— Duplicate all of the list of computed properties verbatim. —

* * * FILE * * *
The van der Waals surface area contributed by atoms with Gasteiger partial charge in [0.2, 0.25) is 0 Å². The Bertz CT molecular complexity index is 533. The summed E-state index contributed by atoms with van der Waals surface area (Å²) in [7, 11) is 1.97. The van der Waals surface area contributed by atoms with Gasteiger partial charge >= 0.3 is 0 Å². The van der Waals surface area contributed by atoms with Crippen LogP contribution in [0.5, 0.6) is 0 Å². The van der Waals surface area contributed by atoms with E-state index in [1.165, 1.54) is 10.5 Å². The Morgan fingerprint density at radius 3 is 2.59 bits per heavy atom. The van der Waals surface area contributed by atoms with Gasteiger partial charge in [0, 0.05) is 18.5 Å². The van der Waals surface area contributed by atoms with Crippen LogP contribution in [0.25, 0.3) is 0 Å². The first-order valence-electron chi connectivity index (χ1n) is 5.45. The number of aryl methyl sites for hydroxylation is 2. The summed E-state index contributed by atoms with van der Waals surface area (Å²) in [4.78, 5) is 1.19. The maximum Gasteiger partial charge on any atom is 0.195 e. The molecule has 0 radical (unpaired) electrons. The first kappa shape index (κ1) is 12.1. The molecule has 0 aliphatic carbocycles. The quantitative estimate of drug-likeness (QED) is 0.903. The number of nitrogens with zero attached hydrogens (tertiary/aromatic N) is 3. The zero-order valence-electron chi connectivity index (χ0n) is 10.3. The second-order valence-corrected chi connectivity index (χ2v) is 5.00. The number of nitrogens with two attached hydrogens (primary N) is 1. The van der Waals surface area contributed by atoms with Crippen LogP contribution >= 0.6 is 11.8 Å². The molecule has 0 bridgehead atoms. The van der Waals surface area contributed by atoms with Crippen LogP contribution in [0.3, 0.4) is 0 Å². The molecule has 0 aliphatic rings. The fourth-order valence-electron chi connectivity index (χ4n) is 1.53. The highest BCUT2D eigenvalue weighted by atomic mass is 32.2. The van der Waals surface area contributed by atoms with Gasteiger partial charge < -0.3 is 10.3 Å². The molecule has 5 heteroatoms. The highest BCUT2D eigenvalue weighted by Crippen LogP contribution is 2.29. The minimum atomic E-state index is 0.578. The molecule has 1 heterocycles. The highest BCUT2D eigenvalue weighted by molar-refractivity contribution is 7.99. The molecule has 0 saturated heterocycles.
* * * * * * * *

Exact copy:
The van der Waals surface area contributed by atoms with Gasteiger partial charge in [0.2, 0.25) is 0 Å². The Bertz CT molecular complexity index is 533. The summed E-state index contributed by atoms with van der Waals surface area (Å²) in [7, 11) is 1.97. The van der Waals surface area contributed by atoms with Gasteiger partial charge >= 0.3 is 0 Å². The van der Waals surface area contributed by atoms with Crippen LogP contribution in [0.5, 0.6) is 0 Å². The van der Waals surface area contributed by atoms with E-state index in [1.165, 1.54) is 10.5 Å². The Morgan fingerprint density at radius 3 is 2.59 bits per heavy atom. The van der Waals surface area contributed by atoms with Gasteiger partial charge in [0, 0.05) is 18.5 Å². The van der Waals surface area contributed by atoms with Crippen LogP contribution in [0.25, 0.3) is 0 Å². The first-order valence-electron chi connectivity index (χ1n) is 5.45. The number of aryl methyl sites for hydroxylation is 2. The summed E-state index contributed by atoms with van der Waals surface area (Å²) in [4.78, 5) is 1.19. The maximum Gasteiger partial charge on any atom is 0.195 e. The molecule has 0 radical (unpaired) electrons. The first kappa shape index (κ1) is 12.1. The molecule has 0 aliphatic carbocycles. The quantitative estimate of drug-likeness (QED) is 0.903. The number of nitrogens with zero attached hydrogens (tertiary/aromatic N) is 3. The zero-order valence-electron chi connectivity index (χ0n) is 10.3. The second-order valence-corrected chi connectivity index (χ2v) is 5.00. The number of nitrogens with two attached hydrogens (primary N) is 1. The van der Waals surface area contributed by atoms with Crippen LogP contribution >= 0.6 is 11.8 Å². The molecule has 0 bridgehead atoms. The van der Waals surface area contributed by atoms with Crippen LogP contribution in [0.3, 0.4) is 0 Å². The molecule has 0 aliphatic rings. The fourth-order valence-electron chi connectivity index (χ4n) is 1.53. The highest BCUT2D eigenvalue weighted by atomic mass is 32.2. The van der Waals surface area contributed by atoms with Gasteiger partial charge < -0.3 is 10.3 Å². The molecule has 5 heteroatoms. The highest BCUT2D eigenvalue weighted by Crippen LogP contribution is 2.29. The minimum atomic E-state index is 0.578. The molecule has 1 heterocycles. The highest BCUT2D eigenvalue weighted by molar-refractivity contribution is 7.99. The molecule has 0 saturated heterocycles.